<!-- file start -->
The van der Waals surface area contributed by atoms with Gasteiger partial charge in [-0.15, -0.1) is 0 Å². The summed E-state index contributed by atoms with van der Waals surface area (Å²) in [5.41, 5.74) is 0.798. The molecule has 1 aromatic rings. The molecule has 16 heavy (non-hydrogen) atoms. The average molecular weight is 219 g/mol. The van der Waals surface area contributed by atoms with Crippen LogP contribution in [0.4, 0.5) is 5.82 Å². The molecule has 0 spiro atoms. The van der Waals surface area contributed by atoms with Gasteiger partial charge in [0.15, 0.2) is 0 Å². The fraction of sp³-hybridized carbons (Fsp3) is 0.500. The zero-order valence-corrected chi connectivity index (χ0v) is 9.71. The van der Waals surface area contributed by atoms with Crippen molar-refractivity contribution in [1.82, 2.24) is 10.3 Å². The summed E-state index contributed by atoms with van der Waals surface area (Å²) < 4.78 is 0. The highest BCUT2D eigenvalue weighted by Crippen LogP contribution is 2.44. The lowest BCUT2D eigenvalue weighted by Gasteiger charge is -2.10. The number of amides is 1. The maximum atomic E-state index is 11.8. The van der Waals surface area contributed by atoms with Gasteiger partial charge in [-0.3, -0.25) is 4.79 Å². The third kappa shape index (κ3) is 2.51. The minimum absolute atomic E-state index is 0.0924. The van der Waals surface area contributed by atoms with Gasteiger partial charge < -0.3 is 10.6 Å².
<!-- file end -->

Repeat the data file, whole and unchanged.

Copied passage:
The van der Waals surface area contributed by atoms with Gasteiger partial charge in [-0.15, -0.1) is 0 Å². The summed E-state index contributed by atoms with van der Waals surface area (Å²) in [5.41, 5.74) is 0.798. The molecule has 1 aromatic rings. The molecule has 16 heavy (non-hydrogen) atoms. The average molecular weight is 219 g/mol. The van der Waals surface area contributed by atoms with Crippen LogP contribution in [0.4, 0.5) is 5.82 Å². The molecule has 0 spiro atoms. The van der Waals surface area contributed by atoms with Gasteiger partial charge in [0.15, 0.2) is 0 Å². The fraction of sp³-hybridized carbons (Fsp3) is 0.500. The zero-order valence-corrected chi connectivity index (χ0v) is 9.71. The van der Waals surface area contributed by atoms with Crippen molar-refractivity contribution in [1.82, 2.24) is 10.3 Å². The summed E-state index contributed by atoms with van der Waals surface area (Å²) < 4.78 is 0. The highest BCUT2D eigenvalue weighted by Crippen LogP contribution is 2.44. The lowest BCUT2D eigenvalue weighted by Gasteiger charge is -2.10. The number of amides is 1. The maximum atomic E-state index is 11.8. The van der Waals surface area contributed by atoms with Gasteiger partial charge in [-0.3, -0.25) is 4.79 Å². The third kappa shape index (κ3) is 2.51. The minimum absolute atomic E-state index is 0.0924. The van der Waals surface area contributed by atoms with Gasteiger partial charge < -0.3 is 10.6 Å².